The proper application of the new Rules of Civil Procedure (the Rules) on expert evidence is a matter of some controversy at the moment, reflected by the recent conflict between the decisions in Beasley v. Barrand (2010) and McNeil v. Filthaut (2011), which leaves undecided the question of whether accident benefit assessors are subject to the new Rules.

In McNeil v. Filthaut, the trial judge considered the question of whether the new requirements outlined in Rules 4.1.01 and 53.03 relating to expert witnesses apply to individuals retained by non-parties to the litigation, namely, the accident benefit assessors of the plaintiff. The defendant was seeking to call as expert witnesses a number of the professionals retained by the plaintiff’s accident benefits insurer to give both factual and opinion evidence at trial.

The action arose out of a motor vehicle accident on June 23, 2001. The plaintiff claimed to be permanently disabled and unable to work because of the injuries she suffered in the accident. Following the accident, the plaintiff applied for and received statutory accident benefits from her insurer for medical and rehabilitation expenses and income replacement. To establish entitlement, the accident benefits insurer retained various medical experts to assess the plaintiff. These experts provided reports to the insurer, which included factual findings as well as opinions, such as whether the plaintiff was able to return to work. It was agreed by both the plaintiff and the defendant that the information in these reports was highly relevant to the issues.  

The plaintiff, however, objected to the accident benefit assessors giving expert opinion evidence at trial, as their reports did not strictly comply with the requirements of Rule 53.03. The defendants argued that the requirements of Rule 53.03 only apply to experts engaged by parties to the litigation, and do not apply to experts engaged by non-parties. The plaintiffs asserted that Rule 53.03 applies to all experts, regardless of whether they have been engaged by non-parties to the litigation.  

The trial judge decided that the requirements outlined in Rules 4.1.01 and 53.03, as they relate to expert witnesses, do not apply to individuals retained by non-parties to the litigation such as accident benefit medical experts. In her view, the key factor triggering application of the expert rules is found in the clear language of the Rules, namely, when an expert is “engaged by or on behalf of a party to the litigation”. Thus, the Rules were not intended to apply to experts retained by or on behalf of non-parties to litigation.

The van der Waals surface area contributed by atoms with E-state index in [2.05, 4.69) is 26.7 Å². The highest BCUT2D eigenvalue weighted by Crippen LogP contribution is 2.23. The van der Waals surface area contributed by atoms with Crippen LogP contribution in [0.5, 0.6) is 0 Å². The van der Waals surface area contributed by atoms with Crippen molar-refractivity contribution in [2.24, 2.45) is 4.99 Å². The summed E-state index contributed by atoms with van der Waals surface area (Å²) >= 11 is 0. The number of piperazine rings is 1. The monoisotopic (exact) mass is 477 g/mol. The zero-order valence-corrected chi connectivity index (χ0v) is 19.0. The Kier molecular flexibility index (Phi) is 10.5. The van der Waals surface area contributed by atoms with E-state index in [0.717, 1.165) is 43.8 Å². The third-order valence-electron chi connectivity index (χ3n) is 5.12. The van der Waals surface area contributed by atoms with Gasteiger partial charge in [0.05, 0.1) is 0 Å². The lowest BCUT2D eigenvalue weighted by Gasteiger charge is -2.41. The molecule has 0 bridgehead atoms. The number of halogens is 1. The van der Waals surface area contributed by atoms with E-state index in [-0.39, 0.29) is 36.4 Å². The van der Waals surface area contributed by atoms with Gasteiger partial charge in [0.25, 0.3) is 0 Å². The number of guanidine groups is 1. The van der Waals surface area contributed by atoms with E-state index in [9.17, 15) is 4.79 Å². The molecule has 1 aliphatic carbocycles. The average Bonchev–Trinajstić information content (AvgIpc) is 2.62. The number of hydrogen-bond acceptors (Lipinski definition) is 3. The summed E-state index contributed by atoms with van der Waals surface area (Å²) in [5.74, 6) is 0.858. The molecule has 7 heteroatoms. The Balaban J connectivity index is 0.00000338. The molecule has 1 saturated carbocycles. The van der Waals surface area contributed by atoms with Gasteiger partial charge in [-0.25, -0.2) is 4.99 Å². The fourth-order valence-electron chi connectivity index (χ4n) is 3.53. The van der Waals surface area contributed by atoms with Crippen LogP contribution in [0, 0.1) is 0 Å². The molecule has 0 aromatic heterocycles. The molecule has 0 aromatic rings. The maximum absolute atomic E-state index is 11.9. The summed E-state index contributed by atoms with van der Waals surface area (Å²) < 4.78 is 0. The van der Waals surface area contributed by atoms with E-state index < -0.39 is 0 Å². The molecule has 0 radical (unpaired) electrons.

The conclusion in McNeil v. Filthaut that Rule 53.03 applies only to litigation experts contradicts the earlier decision in Beasley v. Barrand. In the view of the trial judge in that case, it did not make sense to apply a higher standard to consulting medical experts hired by parties to the litigation and a lower standard to consulting medical experts hired by a non-party but whose opinions might assist.

Addressing this conflict, the trial judge in McNeil v. Filthaut stated that she could not concur with the Beasley v. Barrand approach. Based on both her reading and interpretation of Rules 4.1.01 and 53.03, their application is limited to experts “engaged by or on behalf of a party.” She highlighted that the ultimate purpose of the new Rules is to limit and control the proliferation of experts retained by litigants by imposing on those experts a duty of fairness, objectivity, and non-partisanship to the court, which prevails over any other obligations owed by the expert to a party. The introduction of the new Rules is an effort to eliminate the use of “hired guns” or “opinions for sale” in civil litigation, the use of which has resulted in potentially biased expert evidence being given at trial. In her view, the Rules were not drafted or intended to catch experts not hired by parties.

Unfortunately, the Beasley v. Barrand approach has caused a significant proliferation in litigation where parties have scrambled for direction as to whether the expert intended to be called is a treating expert or litigation expert, guidance on the difficult task of straining opinions out of treating expert’s anticipated evidence leaving only facts, and whether the proposed expert ought to be granted relief from non-compliance with the strict requirements of Rule 53.03 and allowed to give opinion evidence nonetheless. As long as the law is in flux and parties and their counsel need to be concerned about the Beasley v. Barrand approach, this will continue.  

The interpretation of Rules 4.1.01 and 53.03 is important and will affect every party, counsel, and trier of fact involved in litigation where expert evidence is a critical part. Hopefully, resolution of the issue will be soon in coming from the Court of Appeal.